This article is part of our #FirstWord series to provide context on trending news.
Over the past few months, the Nigeria Labour Congress (NLC), Trade Union Congress of Nigeria (TUC) and United Labour Congress (ULC) have been at loggerheads with the Federal Government regarding the implementation of a new minimum wage.
What’s the story?
Labour initially proposed a ₦65,000 minimum wage but moved the amount to ₦30,000 after the Federal Government failed to guarantee that they would be able to pay the proposed amount.
Pointing that they do not have the capacity to pay ₦30,000, State Governors under the Nigeria Governors Forum (NGF) put forward a sum of ₦22,500 against the existing ₦18,000.
This did not go down well with Labour representatives, who threatened to ‘shut down the country’ with an indefinite strike from November 6 if their demand was not followed through by the Government.
“The N30,000 figure is not adjustable. We agreed to the N30,000 figure as the minimum wage at our last meeting. Sixteen of the governors were at the meeting, where the agreement was reached. Whatever they are saying now is a joke and self-deceit” - Denja Yakubu, Assistant Secretary at NLC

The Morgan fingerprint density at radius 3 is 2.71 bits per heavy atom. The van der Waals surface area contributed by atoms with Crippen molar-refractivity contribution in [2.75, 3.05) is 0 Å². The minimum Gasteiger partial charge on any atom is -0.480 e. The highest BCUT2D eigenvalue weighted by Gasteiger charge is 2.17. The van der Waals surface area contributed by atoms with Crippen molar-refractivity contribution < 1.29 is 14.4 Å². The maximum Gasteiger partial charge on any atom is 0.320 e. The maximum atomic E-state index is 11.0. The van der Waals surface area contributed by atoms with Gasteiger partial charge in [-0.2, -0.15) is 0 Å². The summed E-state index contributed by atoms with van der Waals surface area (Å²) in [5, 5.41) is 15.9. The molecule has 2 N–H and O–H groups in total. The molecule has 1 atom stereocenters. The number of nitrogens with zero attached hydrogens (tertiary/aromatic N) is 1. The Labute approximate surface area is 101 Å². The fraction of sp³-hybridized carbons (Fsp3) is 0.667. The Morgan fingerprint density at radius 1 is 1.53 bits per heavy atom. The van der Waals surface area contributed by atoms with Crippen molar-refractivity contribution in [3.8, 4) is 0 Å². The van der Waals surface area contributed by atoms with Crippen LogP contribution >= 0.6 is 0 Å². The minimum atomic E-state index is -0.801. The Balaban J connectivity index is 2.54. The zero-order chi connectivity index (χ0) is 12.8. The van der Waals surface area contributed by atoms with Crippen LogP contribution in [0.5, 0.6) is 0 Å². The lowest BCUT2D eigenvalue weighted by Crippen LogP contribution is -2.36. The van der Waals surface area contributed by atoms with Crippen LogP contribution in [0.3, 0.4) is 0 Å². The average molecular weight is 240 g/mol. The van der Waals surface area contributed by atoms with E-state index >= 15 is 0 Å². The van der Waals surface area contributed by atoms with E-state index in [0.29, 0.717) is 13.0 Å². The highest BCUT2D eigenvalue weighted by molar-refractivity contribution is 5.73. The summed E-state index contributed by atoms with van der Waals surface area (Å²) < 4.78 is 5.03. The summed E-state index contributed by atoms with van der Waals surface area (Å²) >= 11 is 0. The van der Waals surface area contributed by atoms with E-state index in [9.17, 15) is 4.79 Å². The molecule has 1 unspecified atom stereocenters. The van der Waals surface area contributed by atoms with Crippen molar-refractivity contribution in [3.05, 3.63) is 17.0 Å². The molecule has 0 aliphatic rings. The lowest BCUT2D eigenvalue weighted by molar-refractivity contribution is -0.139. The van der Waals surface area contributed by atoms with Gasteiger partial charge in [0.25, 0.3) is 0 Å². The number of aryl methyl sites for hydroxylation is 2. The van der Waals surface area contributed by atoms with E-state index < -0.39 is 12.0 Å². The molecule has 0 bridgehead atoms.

Meanwhile, on Friday 2nd November, the National Industrial Court of Nigeria ordered the organised labour, comprising the NLC, TUC and ULC not to go ahead with the strike scheduled to start November 6.
Justice Sanusi Kado gave the order in a ruling on an ex parte application moved on behalf of the Government by the Solicitor-General of the Federation, Dayo Apata.
The Judge maintained that the strike happening would create economic loss for public and private institutions, especially key ones like the health and education sector.
While the hearing of the main suit has been adjourned till November 8th, Organised labour does not appear to be listening. In spite of the court ruling, members insist that the strike will commence as planned.
“We are not aware of any court ruling and we have not been served any notice. We have just concluded our joint organ meetings of the Central Working Committees of the Labour Centres of the NLC, Trade Union Congress (TUC) and the United Labour Congress (ULC) in Lagos.”
The meeting is the final preparation for a full engagement with the government on the new national minimum wage and we have taken our decision to go on the strike. Our decision is to go ahead with the nationwide strike, unless the government does the needful.” - Ayuba Wabba, NLC President
It looks like November is going to be another month of back and forths with Labour and the Nigerian Government regarding minimum wage.
NLC, TUC and ULC insist that there is no backing down till the Government put in place the necessary motion towards sending a bill to the National Assembly to legislate for a new minimum wage for the country.